The 1919 Transcontinental Motor Convoy — Take a 28 year old future U.S. President on a two month long, 3,251 mile, transcontinental road trip (where relatively few have gone before). Wait while he shoulders a little responsibility, add some autobahn^ envy, and 37 years later he signs into law over 40,000 miles of the National Defense Highway System (later renamed: it recently passed 50 years of growth.) About his favorite domestic program, Ike said, "More than any single action by the government since the end of the war, this one would change the face of America. ...Its impact on the American economy - the jobs it would produce in manufacturing and construction, the rural areas it would open up - was beyond calculation." More documents, logs, and first-hand reports from the 1919 convoy here.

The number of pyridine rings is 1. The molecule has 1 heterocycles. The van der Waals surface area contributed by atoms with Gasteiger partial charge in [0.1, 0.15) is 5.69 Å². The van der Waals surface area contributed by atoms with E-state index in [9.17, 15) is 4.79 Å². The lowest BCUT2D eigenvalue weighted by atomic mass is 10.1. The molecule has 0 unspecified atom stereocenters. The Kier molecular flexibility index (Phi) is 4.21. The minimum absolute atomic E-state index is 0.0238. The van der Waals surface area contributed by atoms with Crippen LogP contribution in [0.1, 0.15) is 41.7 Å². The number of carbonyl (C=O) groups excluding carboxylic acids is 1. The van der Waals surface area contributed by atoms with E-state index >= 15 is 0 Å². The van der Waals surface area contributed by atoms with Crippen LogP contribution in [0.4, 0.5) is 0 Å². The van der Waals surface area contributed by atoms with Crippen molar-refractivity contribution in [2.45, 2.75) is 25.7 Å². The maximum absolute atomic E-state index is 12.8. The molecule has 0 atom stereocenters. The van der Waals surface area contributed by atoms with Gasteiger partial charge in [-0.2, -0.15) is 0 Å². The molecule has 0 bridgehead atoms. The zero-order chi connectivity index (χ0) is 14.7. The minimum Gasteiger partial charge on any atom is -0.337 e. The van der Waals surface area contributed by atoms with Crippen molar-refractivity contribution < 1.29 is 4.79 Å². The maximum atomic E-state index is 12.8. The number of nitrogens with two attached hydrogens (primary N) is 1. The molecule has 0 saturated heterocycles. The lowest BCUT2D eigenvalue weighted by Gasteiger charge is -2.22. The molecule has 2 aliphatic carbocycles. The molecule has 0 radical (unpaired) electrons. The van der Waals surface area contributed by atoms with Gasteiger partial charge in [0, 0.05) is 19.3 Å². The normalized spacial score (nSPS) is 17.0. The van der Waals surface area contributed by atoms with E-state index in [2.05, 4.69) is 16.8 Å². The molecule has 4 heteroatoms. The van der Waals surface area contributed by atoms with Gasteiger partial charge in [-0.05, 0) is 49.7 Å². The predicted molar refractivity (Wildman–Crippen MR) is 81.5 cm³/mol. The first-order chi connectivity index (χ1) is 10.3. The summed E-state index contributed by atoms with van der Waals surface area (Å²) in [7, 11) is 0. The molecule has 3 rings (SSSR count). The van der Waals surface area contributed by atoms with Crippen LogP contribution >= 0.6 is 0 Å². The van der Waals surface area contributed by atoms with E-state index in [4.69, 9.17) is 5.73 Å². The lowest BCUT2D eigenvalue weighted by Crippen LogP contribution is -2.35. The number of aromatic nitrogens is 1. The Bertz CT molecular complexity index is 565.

"We can run our car over any road that a man can take a team of horses and a wagon, providing we can get traction."In 1903, to settle a $50 bet, Horatio Nelson Jackson became the first person to drive (and push) a car (a used Winton touring car, which had no roof or windshield) across the United States, accompanied by mechanic Sewall Crocker and Bud the bulldog. There were no gas stations, and there was less than 150 miles of paved road in the country. They blew a tire 15 miles into the trip and replaced it with their only spare.
Jackson's trip inspired others. In 1909, Alice Ramsey, accompanied by three female passengers, became the first woman to drive (and pull, and push) a car across the country. In 1915, Anita King, "The Paramount Girl," became the first woman to drive across the country solo. "Her only companions will be a rifle and a six shooter." And in 2003, Peter Kesling repeated Jackson's trip, in a 1903 Winton.